A Seasonal Tradition
Felicia's music teacher gives a concert for Sonia,
Cecil, Albert, Gordon and Felicia and her insane uncle
In the front parlor every holiday season.
After her traditional repertoire she always plays
One piece on her violin in a register so high
The music can't be heard.

The silence of the parlor during that piece
Is almost complete, broken only by the sputter
Of a candle, a creaking yawn from one of the dogs.

Albert admires the entranced look
On the music teacher's face and the curious trembling
Form other fingers as she plays. He thinks
He can hear the unheard music in the same way he can hear
Wind among the black strings of the icy willows blowing
In the tundra night. He thinks the silence he hears
Is the same silence found in the eyes of the frogs living
Below the mud at the bottom of the frozen bays.

With tears in her eyes, Felicia says the unheard song
Reminds her of the cries of unborn rice rats
And bog lemmings buried in the winter marsh
And the humming of the white hobblebush blossom still
In its seed and the trill of the unreal bird discovered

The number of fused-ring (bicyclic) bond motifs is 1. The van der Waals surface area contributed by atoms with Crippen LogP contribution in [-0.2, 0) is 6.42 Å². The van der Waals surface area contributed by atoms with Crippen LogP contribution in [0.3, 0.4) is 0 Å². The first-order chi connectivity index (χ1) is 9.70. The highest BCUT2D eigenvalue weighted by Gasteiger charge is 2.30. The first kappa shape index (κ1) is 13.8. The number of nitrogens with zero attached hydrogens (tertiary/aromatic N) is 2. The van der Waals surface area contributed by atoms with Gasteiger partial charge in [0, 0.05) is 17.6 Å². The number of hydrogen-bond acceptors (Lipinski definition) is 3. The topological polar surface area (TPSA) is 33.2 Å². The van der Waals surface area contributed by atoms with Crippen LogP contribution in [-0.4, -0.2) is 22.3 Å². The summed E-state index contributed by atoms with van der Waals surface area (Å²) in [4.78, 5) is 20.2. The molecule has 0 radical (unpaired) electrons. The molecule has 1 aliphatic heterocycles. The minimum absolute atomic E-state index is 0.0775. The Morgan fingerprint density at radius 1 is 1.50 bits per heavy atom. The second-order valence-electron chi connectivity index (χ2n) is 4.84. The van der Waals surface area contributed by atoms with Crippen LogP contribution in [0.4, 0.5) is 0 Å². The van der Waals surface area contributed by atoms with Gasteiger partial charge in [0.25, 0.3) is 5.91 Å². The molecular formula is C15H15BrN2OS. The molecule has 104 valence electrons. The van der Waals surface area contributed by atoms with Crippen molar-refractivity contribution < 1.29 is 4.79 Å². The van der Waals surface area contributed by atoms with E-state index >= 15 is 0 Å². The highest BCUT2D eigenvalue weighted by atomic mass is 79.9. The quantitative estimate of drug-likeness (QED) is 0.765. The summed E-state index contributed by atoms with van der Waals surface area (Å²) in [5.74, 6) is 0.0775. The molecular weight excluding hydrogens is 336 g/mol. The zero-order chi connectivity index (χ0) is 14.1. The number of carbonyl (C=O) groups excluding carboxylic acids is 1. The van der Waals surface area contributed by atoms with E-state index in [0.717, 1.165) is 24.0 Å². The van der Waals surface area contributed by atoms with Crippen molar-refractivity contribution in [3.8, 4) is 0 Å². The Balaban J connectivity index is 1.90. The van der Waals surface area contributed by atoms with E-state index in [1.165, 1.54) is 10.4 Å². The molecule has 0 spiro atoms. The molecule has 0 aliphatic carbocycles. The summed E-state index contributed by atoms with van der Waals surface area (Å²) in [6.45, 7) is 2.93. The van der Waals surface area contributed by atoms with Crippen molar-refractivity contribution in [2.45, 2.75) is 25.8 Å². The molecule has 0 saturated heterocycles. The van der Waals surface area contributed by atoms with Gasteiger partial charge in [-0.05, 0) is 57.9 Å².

In the river trees by the river sun.

Watching the violinist swaying in her velvet gown,
Closing her eyes, pursing her lips, Cecil knows
Sonia is the only possible theme of this composition.

Hoping for a cure for Felicia's uncle, Sonia thinks
The inaudible music might be the unspoken speech
In which he is thought to have lost himself years ago.

At the conclusion of the piece (signaled
By the lowering of the violin) there is always spontaneous
Applause and much barking and leaping by the dogs.

The unheard composition is the one song
Most discussed later over tea and pastries,
And, although it was the subject of the quarrel
During which Cecil knocked Albert's doughnut
From his hand last year, it is still generally considered
The evening's greatest success.

--- From Firekeeper
Selected Poems

Pattiann Rogers
©2005 Milkweed Editions
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